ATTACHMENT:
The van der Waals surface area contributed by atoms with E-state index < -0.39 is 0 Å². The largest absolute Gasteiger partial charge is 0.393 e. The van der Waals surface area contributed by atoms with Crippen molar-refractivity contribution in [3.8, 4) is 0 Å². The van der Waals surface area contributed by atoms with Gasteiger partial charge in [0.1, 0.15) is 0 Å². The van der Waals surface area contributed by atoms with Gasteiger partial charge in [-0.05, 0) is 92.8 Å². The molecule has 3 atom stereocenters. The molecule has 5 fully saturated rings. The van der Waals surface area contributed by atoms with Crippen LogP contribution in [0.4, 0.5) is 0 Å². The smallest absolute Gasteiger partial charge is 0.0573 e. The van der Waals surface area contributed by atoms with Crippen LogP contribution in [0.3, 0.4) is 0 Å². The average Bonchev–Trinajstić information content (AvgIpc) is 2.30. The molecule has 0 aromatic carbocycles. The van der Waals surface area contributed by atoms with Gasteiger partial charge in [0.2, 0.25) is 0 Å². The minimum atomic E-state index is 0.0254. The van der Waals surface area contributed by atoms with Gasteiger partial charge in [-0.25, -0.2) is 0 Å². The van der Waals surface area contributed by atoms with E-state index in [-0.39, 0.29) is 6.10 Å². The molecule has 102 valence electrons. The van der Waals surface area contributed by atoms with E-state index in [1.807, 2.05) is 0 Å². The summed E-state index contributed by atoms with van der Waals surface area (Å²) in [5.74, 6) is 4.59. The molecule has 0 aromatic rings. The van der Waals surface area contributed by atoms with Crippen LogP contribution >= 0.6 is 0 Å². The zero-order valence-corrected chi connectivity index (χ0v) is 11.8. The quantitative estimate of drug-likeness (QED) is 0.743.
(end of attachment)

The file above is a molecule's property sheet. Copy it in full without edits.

The van der Waals surface area contributed by atoms with E-state index < -0.39 is 0 Å². The largest absolute Gasteiger partial charge is 0.393 e. The van der Waals surface area contributed by atoms with Crippen molar-refractivity contribution in [3.8, 4) is 0 Å². The van der Waals surface area contributed by atoms with Gasteiger partial charge in [0.1, 0.15) is 0 Å². The van der Waals surface area contributed by atoms with Gasteiger partial charge in [-0.05, 0) is 92.8 Å². The molecule has 3 atom stereocenters. The molecule has 5 fully saturated rings. The van der Waals surface area contributed by atoms with Crippen LogP contribution in [0.4, 0.5) is 0 Å². The smallest absolute Gasteiger partial charge is 0.0573 e. The van der Waals surface area contributed by atoms with Crippen LogP contribution in [0.3, 0.4) is 0 Å². The average Bonchev–Trinajstić information content (AvgIpc) is 2.30. The molecule has 0 aromatic carbocycles. The van der Waals surface area contributed by atoms with Gasteiger partial charge in [0.2, 0.25) is 0 Å². The minimum atomic E-state index is 0.0254. The van der Waals surface area contributed by atoms with Gasteiger partial charge in [-0.25, -0.2) is 0 Å². The van der Waals surface area contributed by atoms with E-state index in [-0.39, 0.29) is 6.10 Å². The molecule has 102 valence electrons. The van der Waals surface area contributed by atoms with E-state index in [1.807, 2.05) is 0 Å². The summed E-state index contributed by atoms with van der Waals surface area (Å²) in [5.74, 6) is 4.59. The molecule has 0 aromatic rings. The van der Waals surface area contributed by atoms with Crippen LogP contribution >= 0.6 is 0 Å². The zero-order valence-corrected chi connectivity index (χ0v) is 11.8. The quantitative estimate of drug-likeness (QED) is 0.743.